Knapp

Thomas Knapp





"Dozens of young White House staffers have been suspended, asked to resign or placed in a remote work program," The Daily Beast reports,  "due to past marijuana use."

Or, rather, due to having truthfully disclosed that marijuana use when applying for their jobs. It's a felony to lie on forms like the Office of Personnel Management's "Questionnaire for National Security Positions," which asks "In the last seven (7) years, have you illegally used any drugs or controlled substances?" Presumably some applicants decided to risk the felony rap rather than out themselves. They're apparently the smart ones.

I'm not prone to pity for government employees who find themselves kicked out of Uncle Sugar's paycheck mill and into the productive sector, but the sheer idiocy of this move doesn't augur well for drug policy in general.

If you believed that Joe Biden and Kamala Harris were really going to take a different approach to the "war on drugs," and voted for them on that basis, you got conned. And you should have known better.

When it comes to marijuana in particular, every winning presidential candidate since Bill Clinton has pulled the old "Lucy tells Charlie Brown to kick the football then pulls it away" routine.

Barack Obama and Donald Trump might have fooled you, but they were elected president as, more or less, political novices, without records of actual governance to compare their campaign rhetoric to.

Biden and Harris, on the other hand, have both spent their decades in political office gleefully doing their damnedest to put users of substances they disapprove of behind bars -- Biden in the Senate and Harris as both a prosecutor and US Senator. Their supposed slight changes of heart on the presidential campaign trail were simple opportunism, and transparently so to anyone knew their records.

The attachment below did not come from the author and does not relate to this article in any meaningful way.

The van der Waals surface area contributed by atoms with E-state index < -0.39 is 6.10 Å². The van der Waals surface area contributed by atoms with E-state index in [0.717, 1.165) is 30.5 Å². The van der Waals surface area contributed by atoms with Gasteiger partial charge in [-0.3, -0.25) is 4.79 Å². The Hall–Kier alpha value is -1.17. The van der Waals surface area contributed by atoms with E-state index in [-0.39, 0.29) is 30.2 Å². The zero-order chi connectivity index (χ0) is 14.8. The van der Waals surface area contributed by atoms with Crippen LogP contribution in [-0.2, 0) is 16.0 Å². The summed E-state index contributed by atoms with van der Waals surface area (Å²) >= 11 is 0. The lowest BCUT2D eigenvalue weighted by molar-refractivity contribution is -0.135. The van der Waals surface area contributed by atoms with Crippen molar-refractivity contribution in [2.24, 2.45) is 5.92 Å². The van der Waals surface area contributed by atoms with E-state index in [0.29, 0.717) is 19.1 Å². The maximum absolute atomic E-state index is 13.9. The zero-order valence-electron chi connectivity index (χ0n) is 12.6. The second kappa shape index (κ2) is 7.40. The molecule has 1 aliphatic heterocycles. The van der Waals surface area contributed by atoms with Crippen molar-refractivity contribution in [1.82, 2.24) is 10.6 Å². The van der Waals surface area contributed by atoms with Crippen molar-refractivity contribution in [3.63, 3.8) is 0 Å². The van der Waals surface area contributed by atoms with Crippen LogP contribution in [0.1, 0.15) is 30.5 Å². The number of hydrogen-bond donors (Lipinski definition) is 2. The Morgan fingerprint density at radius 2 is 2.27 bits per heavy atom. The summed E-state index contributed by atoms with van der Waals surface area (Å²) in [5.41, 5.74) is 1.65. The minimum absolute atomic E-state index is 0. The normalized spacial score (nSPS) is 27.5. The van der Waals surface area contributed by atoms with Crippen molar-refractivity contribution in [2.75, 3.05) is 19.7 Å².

If America in general ran on the White House policy we're seeing here, US unemployment would stand at (at least) 52%. That's the percentage of adults who admitted to having used marijuana at some point (and 44% of those claimed to still use it) in a 2017 Marist/Yahoo News poll.

Fortunately, America in general is way ahead of the federal government, and the Biden/Harris administration in particular, on marijuana. Medical marijuana is legal in 39 states and DC (five more have legal CBD), while 15 states and DC have legalized recreational use (although South Dakota's governor is pushing malicious litigation to overturn the will of the voters on the subject).

The war on marijuana may not be over, but marijuana is clearly going to win it. The only question is how many more victims Joe Biden and Kamala Harris will have abducted and put in cages (or killed) before America recovers from its chronic case of reefer madness.

Thomas L. Knapp (Twitter: @thomaslknapp) is director and senior news analyst at the William Lloyd Garrison Center for Libertarian Advocacy Journalism (thegarrisoncenter.org). He lives and works in north central Florida.

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